primary succession


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primary succession

[′prī‚mer·ē sək′sesh·ən]
(ecology)
References in periodicals archive ?
Primary succession often involves colonization of microscopic heterotrophs before autotrophs.
The heaps of oil shale mining wastes consist of pure substrate open to primary succession and constitute possible habitats for soil invertebrates.
Change is caused directly by alterations in glacial mass balance, which is mediated through reduced ice cover, an initial increase in stream discharge, and the release of land for primary succession. There are also increases further away from the direct influences of the glaciers in the abundance of woody plants, perhaps due at least in part to higher carbon dioxide levels in the atmosphere.
Sharman, "Mechanisms of primary succession following deglaciation at Glacier Bay, Alaska," Ecological Monographs, vol.
Primary succession in ponds results from the slow filling of the body of water with silt and organic debris until plants can gradually invade from the banks toward the middle.
In conclusion, the grasshopper species in the primary succession studied here appear to have adopted two opposite strategies, both conditioned by a greater size of the females over the males.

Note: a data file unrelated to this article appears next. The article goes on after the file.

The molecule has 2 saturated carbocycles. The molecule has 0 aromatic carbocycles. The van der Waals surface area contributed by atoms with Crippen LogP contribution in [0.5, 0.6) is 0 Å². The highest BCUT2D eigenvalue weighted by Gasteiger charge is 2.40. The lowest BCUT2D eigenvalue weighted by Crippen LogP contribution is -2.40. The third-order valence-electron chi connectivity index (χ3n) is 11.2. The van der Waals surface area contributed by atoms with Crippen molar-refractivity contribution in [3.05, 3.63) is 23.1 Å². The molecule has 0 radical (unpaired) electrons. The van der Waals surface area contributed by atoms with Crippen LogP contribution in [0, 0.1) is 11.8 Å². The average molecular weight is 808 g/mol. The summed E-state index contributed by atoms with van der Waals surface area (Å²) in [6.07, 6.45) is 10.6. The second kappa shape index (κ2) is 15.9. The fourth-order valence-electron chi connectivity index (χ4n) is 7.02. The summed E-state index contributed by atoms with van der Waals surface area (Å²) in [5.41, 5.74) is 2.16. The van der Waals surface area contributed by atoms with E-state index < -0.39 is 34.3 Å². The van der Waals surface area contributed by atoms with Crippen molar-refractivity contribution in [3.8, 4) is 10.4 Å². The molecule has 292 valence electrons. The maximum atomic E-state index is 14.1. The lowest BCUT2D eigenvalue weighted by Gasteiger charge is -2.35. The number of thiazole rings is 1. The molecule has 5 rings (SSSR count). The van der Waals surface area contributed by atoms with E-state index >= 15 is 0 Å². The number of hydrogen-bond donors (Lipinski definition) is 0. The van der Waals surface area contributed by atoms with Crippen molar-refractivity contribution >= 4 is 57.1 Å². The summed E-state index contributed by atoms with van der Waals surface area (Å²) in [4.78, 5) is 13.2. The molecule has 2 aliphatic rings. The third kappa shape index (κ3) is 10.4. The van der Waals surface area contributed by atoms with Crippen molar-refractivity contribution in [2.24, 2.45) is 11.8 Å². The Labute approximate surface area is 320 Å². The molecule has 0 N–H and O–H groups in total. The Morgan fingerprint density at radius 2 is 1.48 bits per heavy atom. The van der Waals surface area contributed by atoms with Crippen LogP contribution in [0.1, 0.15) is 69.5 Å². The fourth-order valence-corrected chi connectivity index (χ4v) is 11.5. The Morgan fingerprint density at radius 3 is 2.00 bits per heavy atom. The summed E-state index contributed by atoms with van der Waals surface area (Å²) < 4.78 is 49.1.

(2001) reported that nficrobial community composition changed with primary succession from shore to inland forest.
The role of life history processes in primary succession on an Alaskan floodplain.
Connell and Slatyer concluded that facilitation may be important in severe environments, as often occurs during early primary succession, that there is little evidence for the tolerance model, and that most successional changes are best explained by the inhibition model, because late-successional species g row better when initial colonizers are removed.
Soil chronosequences of different-aged geologic substrates are valuable tools for investigating slow processes such as primary succession and forest ecosystem development.
Development of vegetation in levelled quarry spoil follows primary succession. In another site, quarry spoil has been covered with previously removed soil offering more favourable conditions for vegetation development.
While there are considerable data on primary succession in boreal flood plains and tundra environments (e.g., Viereck, 1970; Lambert, 1972; Gill, 1973; Billings and Peterson, 1980; Ovenden, 1986), less is known about sequences developed on disturbances in the ice-rich terrain of the boreal forest.